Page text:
Publication

When attention takes over: attentional bias and its modification in substance use and addiction

Heitmann, J., 2020, [Groningen]. 228 p.

Research output: ThesisThesis fully internal (DIV)

APA

Heitmann, J. (2020). When attention takes over: attentional bias and its modification in substance use and addiction. [Groningen]. https://doi.org/10.33612/diss.126810192

Author

Heitmann, Janika. / When attention takes over : attentional bias and its modification in substance use and addiction. [Groningen], 2020. 228 p.

Harvard

Heitmann, J 2020, 'When attention takes over: attentional bias and its modification in substance use and addiction', Doctor of Philosophy, University of Groningen, [Groningen]. https://doi.org/10.33612/diss.126810192

Standard

When attention takes over : attentional bias and its modification in substance use and addiction. / Heitmann, Janika.

[Groningen], 2020. 228 p.

Research output: ThesisThesis fully internal (DIV)

Vancouver

Heitmann J. When attention takes over: attentional bias and its modification in substance use and addiction. [Groningen], 2020. 228 p. https://doi.org/10.33612/diss.126810192


BibTeX

@phdthesis{19943644e43b4323b2a20058ccf396a9,
title = "When attention takes over: attentional bias and its modification in substance use and addiction",
abstract = "It has been proposed that selective attention for substance-relevant information might contribute to the persistence of addiction. To improve insight about which component of attentional bias is relevant to target during treatment, the first aim of this dissertation was to investigate whether substance use is most strongly related to attentional capture of substance cues or to a difficulty to redirect attention away from these cues. In a non-clinical sample it was found that alcohol use was related to a difficulty to disengage attention from alcohol cues. However, patients diagnosed with alcohol or cannabis addiction showed heightened attentional capture of substance cues, indicating that especially heightened attentional capture might be relevant in problematic substance use.The second aim of this dissertation was to test the effectiveness of a novel computer-based add-on intervention that was designed to help patients diagnosed with alcohol or cannabis addiction to direct their attention away from substance cues. This attentional training did not result in less substance use, less craving, or less relapse one year after treatment. One explanation might be that the intervention was not sufficiently effective in reducing attentional bias or did after all not target the most relevant component of attention. Possibly more intense training procedures are necessary to reach clinically relevant changes. In general, also regular treatment seemed largely ineffective in treating alcohol and cannabis addiction; more than half of the patients relapsed within 3 month post treatment. This emphasizes the importance of improving treatment options in addiction care.",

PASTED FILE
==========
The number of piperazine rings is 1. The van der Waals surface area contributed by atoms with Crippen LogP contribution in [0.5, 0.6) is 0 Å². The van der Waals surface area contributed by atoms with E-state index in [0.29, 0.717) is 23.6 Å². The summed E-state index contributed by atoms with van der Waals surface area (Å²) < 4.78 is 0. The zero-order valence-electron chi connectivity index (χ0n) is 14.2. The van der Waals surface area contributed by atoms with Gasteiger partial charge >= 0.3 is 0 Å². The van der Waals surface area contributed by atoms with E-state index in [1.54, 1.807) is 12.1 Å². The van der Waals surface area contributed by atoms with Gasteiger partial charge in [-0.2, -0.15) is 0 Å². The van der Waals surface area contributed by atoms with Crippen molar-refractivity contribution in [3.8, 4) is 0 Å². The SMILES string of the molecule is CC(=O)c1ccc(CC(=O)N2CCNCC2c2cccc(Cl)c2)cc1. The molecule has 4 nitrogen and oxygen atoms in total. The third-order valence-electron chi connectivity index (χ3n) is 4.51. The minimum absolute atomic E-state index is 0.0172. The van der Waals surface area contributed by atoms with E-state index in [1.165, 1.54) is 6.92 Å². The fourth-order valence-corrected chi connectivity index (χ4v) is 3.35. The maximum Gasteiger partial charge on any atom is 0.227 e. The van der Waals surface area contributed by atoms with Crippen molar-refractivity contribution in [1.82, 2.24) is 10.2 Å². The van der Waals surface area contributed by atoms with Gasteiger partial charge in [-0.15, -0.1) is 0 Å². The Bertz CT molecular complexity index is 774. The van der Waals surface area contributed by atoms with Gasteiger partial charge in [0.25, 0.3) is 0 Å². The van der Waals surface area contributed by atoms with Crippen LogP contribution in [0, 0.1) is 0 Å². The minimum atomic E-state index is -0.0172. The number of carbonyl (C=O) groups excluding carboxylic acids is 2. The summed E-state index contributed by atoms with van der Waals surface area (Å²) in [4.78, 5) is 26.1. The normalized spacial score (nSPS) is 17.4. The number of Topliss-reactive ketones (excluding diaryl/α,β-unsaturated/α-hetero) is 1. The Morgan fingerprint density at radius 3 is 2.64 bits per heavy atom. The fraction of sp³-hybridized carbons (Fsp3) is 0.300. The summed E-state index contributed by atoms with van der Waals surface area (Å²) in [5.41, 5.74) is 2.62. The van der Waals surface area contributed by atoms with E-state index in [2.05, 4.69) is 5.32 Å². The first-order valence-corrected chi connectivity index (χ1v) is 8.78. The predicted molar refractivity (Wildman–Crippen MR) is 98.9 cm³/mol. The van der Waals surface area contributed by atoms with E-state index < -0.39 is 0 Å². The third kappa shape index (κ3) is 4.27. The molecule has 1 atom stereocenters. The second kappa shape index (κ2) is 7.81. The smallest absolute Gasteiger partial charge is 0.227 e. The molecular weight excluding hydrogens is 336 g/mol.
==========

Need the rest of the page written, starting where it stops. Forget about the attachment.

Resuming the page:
author = "Janika Heitmann",
year = "2020",
doi = "10.33612/diss.126810192",
language = "English",
isbn = "978-94-034-2682-2",
school = "University of Groningen",

}

RIS

TY - THES

T1 - When attention takes over

T2 - attentional bias and its modification in substance use and addiction

AU - Heitmann, Janika

PY - 2020

Y1 - 2020